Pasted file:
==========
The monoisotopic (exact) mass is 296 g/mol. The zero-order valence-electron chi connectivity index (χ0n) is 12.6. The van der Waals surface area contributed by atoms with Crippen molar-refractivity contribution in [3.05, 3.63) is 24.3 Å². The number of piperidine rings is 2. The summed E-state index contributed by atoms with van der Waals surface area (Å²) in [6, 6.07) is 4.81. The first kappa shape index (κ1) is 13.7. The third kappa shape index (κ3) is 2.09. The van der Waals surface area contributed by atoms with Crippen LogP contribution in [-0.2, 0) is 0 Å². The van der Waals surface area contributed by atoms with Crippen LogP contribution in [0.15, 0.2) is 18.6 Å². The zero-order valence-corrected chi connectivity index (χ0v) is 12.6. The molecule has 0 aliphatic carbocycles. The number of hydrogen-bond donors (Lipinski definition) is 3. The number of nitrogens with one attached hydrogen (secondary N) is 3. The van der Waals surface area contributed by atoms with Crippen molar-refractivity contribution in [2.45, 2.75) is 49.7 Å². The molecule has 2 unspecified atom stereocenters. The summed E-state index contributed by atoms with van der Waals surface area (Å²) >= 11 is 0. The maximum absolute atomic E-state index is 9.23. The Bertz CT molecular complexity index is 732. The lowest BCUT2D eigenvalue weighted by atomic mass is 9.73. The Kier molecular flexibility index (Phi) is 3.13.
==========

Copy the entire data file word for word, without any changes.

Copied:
The monoisotopic (exact) mass is 296 g/mol. The zero-order valence-electron chi connectivity index (χ0n) is 12.6. The van der Waals surface area contributed by atoms with Crippen molar-refractivity contribution in [3.05, 3.63) is 24.3 Å². The number of piperidine rings is 2. The summed E-state index contributed by atoms with van der Waals surface area (Å²) in [6, 6.07) is 4.81. The first kappa shape index (κ1) is 13.7. The third kappa shape index (κ3) is 2.09. The van der Waals surface area contributed by atoms with Crippen LogP contribution in [-0.2, 0) is 0 Å². The van der Waals surface area contributed by atoms with Crippen LogP contribution in [0.15, 0.2) is 18.6 Å². The zero-order valence-corrected chi connectivity index (χ0v) is 12.6. The molecule has 0 aliphatic carbocycles. The number of hydrogen-bond donors (Lipinski definition) is 3. The number of nitrogens with one attached hydrogen (secondary N) is 3. The van der Waals surface area contributed by atoms with Crippen molar-refractivity contribution in [2.45, 2.75) is 49.7 Å². The molecule has 2 unspecified atom stereocenters. The summed E-state index contributed by atoms with van der Waals surface area (Å²) >= 11 is 0. The maximum absolute atomic E-state index is 9.23. The Bertz CT molecular complexity index is 732. The lowest BCUT2D eigenvalue weighted by atomic mass is 9.73. The Kier molecular flexibility index (Phi) is 3.13.